One of the biggest modern day movements of gold between global central banks just took place, and it only took 8 trips. Here are the details…
from Zero Hedge
Yesterday we reported that over the past few months, 100 tons, or some 8,000 gold bars, were secretly transported from the Bank of England’s vaults in London to Poland. But how did this carefully planned transport take place happen? G4S explains how it managed one of the biggest movements of gold between global central banks in just eight trips, whereas it took the Bundesbank just about 5 years to repatriate 674 tons of gold from New York and Paris.
In the early hours of the morning on November 22, 2019, four G4S trucks raced from a secret facility northwest of London carrying a special cargo. They were accompanied by a police escort, with a helicopter flying overhead. Lights flashed as they drove to a London airport, where 20 heavy, wooden boxes were carefully loaded and tied down in a Boeing 737 freighter plane.
“It was the eighth time we had made the trip, in the middle of the night,” Paul Holt, General Manager of G4Si in Europe (North and South), Russia and the Commonwealth of Independent States, said. “It was all very secretive, and extremely important it was done well.” The boxes were full of gold bars, bound for Poland.
The covert mission
Over the eight trips, G4Si helped transport 100 tonnes of gold – worth approximately $4.7 billion – from London’s Bank of England to the Narodowy Bank Polski, Poland’s central bank. On the UK side, 8,000 bars were carefully counted, prepared and packaged at a purpose-built G4S gold storage facility in London. They were then loaded into high-tech armored trucks.
“The movements of the gold were meticulously planned in coordination with everyone, including the police, the Bank of England, the Narodowy Bank Polski and G4Si,” John Lennox, Operations Director for G4S Cash Solutions UK, said.
“Given the sensitivity this operation, we needed to be prepared for anything. Plans can change at short notice. Having a strong team, flexible and professional drivers, and making sure everyone was regularly updated meant the operation was a complete success.”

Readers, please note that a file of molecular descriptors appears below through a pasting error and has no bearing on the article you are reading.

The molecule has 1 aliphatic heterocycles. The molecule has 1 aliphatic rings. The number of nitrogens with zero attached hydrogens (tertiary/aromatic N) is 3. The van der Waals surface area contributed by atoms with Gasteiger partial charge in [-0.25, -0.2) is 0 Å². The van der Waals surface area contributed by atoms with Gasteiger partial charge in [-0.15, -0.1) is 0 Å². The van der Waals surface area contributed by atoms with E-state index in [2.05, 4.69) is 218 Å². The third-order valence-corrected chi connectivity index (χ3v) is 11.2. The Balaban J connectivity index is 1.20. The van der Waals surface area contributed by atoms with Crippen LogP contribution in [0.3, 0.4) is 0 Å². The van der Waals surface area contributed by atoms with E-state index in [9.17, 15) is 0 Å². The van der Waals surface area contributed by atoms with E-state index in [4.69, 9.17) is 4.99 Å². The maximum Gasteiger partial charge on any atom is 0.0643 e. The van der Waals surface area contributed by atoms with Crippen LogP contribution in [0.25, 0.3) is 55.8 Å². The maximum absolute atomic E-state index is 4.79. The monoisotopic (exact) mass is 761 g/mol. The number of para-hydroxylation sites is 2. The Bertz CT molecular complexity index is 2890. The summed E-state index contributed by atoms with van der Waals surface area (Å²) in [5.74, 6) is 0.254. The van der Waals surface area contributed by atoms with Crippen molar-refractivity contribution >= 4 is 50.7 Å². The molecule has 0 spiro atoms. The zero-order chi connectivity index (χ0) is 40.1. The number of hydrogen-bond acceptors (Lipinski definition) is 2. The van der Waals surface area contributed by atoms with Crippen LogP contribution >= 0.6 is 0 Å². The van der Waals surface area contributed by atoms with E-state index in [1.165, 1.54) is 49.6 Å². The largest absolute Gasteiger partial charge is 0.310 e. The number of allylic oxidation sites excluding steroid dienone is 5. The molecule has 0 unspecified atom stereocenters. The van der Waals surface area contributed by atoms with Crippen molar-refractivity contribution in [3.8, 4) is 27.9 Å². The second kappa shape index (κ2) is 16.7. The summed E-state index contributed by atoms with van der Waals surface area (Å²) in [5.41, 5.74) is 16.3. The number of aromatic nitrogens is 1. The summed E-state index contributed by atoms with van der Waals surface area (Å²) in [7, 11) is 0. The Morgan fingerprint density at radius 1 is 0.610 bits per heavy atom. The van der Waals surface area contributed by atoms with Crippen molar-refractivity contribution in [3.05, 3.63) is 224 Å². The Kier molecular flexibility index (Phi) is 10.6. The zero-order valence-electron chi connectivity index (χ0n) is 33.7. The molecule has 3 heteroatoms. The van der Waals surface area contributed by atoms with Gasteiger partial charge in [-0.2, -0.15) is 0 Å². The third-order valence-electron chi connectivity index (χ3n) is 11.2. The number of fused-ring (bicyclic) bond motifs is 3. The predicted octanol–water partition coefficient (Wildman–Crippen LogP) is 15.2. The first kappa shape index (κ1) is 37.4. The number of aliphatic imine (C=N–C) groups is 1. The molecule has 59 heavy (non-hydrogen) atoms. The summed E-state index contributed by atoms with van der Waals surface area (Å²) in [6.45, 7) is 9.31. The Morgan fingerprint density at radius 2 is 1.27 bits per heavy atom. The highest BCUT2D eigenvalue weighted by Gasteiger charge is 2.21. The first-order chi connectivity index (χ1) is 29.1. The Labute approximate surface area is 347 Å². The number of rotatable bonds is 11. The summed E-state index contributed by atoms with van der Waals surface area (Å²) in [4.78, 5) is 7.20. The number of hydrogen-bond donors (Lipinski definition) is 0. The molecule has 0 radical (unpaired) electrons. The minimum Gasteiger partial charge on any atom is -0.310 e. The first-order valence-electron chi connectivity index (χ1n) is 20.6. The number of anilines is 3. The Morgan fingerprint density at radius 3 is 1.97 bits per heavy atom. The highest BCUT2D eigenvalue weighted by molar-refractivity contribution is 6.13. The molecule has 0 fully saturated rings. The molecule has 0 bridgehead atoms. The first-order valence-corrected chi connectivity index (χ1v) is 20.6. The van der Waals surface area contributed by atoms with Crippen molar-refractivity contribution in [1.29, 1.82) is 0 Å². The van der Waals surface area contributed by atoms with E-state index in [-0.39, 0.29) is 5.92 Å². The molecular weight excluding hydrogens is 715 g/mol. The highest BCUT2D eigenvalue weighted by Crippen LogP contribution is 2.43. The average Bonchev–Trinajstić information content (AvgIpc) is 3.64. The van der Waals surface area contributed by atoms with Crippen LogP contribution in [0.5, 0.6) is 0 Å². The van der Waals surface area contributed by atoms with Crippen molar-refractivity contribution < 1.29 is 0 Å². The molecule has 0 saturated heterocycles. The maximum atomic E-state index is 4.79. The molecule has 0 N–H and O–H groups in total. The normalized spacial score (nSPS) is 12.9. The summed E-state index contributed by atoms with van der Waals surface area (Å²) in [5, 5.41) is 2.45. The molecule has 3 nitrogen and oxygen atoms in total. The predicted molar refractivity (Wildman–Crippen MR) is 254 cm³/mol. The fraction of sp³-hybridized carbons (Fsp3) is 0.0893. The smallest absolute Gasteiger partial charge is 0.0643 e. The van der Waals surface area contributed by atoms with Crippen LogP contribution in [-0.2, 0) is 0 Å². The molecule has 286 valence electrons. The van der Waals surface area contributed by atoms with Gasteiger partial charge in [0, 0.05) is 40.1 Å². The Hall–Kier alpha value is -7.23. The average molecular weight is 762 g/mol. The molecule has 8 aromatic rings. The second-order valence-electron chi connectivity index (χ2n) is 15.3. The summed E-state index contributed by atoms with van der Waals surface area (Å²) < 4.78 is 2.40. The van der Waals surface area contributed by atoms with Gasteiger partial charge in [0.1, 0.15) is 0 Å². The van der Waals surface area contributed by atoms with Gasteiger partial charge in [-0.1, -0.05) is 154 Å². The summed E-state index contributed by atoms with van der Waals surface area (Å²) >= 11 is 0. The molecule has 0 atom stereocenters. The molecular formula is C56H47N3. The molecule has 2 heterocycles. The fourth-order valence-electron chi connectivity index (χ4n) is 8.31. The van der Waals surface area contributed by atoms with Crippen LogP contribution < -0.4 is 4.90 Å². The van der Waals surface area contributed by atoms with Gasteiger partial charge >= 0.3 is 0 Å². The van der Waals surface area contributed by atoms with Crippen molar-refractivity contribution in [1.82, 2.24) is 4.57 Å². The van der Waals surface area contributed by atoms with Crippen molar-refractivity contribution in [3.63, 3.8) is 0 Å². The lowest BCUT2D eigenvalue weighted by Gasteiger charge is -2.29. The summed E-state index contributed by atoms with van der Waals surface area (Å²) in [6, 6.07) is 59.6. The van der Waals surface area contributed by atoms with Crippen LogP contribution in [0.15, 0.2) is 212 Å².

In the middle of the night, the trucks, escorted by police and helicopters, arrived at the London airport. The bars were then airlifted to two airports in Poland, where they were taken, under another full police escort, to the country’s central bank vaults.
They were London Good Delivery bars, a standard issue bar weighing 12.5kg each, stamped with a serial number and marker identifying the refinery at which they were produced.
G4Si has been transporting valuable commodities like gold, diamonds and fine art – for governments, museums, banks and mining companies all over the world for more than three decades. It has more than 250 specialist staff, a secure reach over 130 countries, and risk mitigation systems that ensure cargo is safe at every stage of the journey.
One G4Si employee who accompanied the gold on two of the trips said: “This is one of the biggest private movements of gold between banks in the world.”
“It involved a huge amount of planning in a short period of time,” he said.
“We liaised with police forces, representatives from both central banks, arranged insurance – it’s $5bn worth of gold, after all – and made sure the whole operation was secure, safe, and efficient.
When the plane landed in Poland, two G4Si staff were greeted by an elite force of police officers. The gold was loaded into three armored vehicles, which were driven by a full motorcade to vaults in undisclosed locations. “Every precaution was taken to ensure the gold arrived safely,” the G4Si employee said. “We stopped at no traffic lights. G4Si took on the risk and liability of the entire transfer, until the gold was inside the Polish vaults and verified to be the right bars.”
In the days after the outbreak of World War II, Poland arranged for its entire reserves of gold to be evacuated. On the evening of September 4, 1939, about 80 tonnes of gold bullion, along with other assets and banknotes, were sent on a journey that took them through Romania, Turkey, Africa, France and New York. Years later, in 1943, Poland’s national reserve was split into three and stored at the Bank of Canada in Ottawa, the Federal Reserve Bank in New York, and the Bank of England, in London.
Earlier this year, the Central Bank of Poland announced it would purchase 100 tonnes of gold, bringing its reserves to 228.6 tonnes.
Julian Haskard, Managing Director of G4Si, said this was a historic day in the gold industry. “With increasing geopolitical insecurity, this is not a surprising move,” he said.